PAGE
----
In essence, ABC does the arithmetic to provide accurate cost information. Activity-based management is focused on using the information to manage activities. Activities are universal to all organizations, including service companies, schools, governments, and not-for-profit organizations.

Activities and processes, the common denominator of the horizontal organization, must be managed and improved to remain competitive. Activity management is fundamental and basic to organization success.

What does all this mean?

The demand for ABC/M information continues to grow across industries as managers see the benefits of leveraging ABC/M information beyond profitability analysis into areas such as budgeting, planning, and performance management. This broader use of ABC/M information requires continuing improvements in the areas of both integration with ERP and Data Warehousing systems and in the ability to analyze, report, and deploy ABC/M results across the organization.

Survey Highlights at a Glance

• Product/service costing was mentioned most often as the primary objective for implementing an ABC/M system.

• Six out of 10 said that the ABC/M system must integrate with the ERP system.

• Two-thirds of the respondents update and report the information at least quarterly.

• The majority said they share the information with 10 to 4 people.

• The average number of locations that currently use ABC/M is .4 per organization, with a median of .

In confronting the process of change, many organizations will first consider their current competitive weaknesses and take action to improve them. Employee empowerment, activity-based management, decentralization, knowledge-based networks�these improvement programs are all on offer from the consultant’s toolbox. But managers cannot simply cherry-pick items from the third wave menu and put them into their existing second wave mixing bowl. Successful change involves much more than this.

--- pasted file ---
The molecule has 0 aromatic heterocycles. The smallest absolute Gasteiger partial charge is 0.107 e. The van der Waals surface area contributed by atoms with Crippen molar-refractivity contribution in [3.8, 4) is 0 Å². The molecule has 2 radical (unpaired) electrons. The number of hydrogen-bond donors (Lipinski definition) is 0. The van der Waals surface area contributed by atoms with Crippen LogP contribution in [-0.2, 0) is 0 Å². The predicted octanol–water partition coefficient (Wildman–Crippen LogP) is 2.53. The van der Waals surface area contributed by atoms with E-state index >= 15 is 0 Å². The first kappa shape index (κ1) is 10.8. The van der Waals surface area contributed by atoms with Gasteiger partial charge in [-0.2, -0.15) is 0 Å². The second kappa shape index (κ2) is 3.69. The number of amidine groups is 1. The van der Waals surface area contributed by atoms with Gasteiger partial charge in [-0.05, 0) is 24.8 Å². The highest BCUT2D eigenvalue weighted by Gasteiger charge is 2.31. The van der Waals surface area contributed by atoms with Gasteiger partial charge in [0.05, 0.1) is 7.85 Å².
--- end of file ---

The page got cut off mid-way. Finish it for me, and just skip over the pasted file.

Most firms fail to consider the whole when they attempt to introduce and implement new management ideas. Still imbued with a mechanistic approach to business performance, they expect to make a change here and a change there, assuming that all other aspects of the working machine will adapt to these “foreign bodies” and that improvements will quickly flow.

Major business change will not work unless the culture also changes. Countless numbers of restructuring, reengineering, quality, and empowerment initiatives have failed because this lesson has not been learned.

Culture, according to [author] John Kotter, refers to norms of behavior and shared values among a group of people. Norms of behavior are common or pervasive ways of acting found within a group. They persist because group members tend to behave in ways that teach these practices to new members, rewarding those who fit in and sanctioning those who do not. Shared values are important. Concerns and goals shared by most people in a group tend to shape group behavior and often persist over time even when group membership changes.

Not only do managers have to cope with the practical problems of implementing change within business, but their efforts at inculcating such ideas and attitudes receive little support from the education establishment.

Third wave companies will not only need better education for their people, they will require it. All employees must understand the common purpose and learn how to find problems as well as solve them. Equally, specialists must be given more time to pursue and improve their specialties. And CEOs can link with their peers around the world in a sort of open forum of strategic thinking that can only benefit the future of their organizations.

The principles of good management are teachable and cannot begin too soon. If previous generations had been told that they were working for customers who paid their wages rather than bosses who held their contracts of employment, and that their compensation depended on the quality of their work, who knows what the economic consequences might have been? Imagine the benefits that would flow if young people were entering the workplace with these disciplines already deeply ingrained.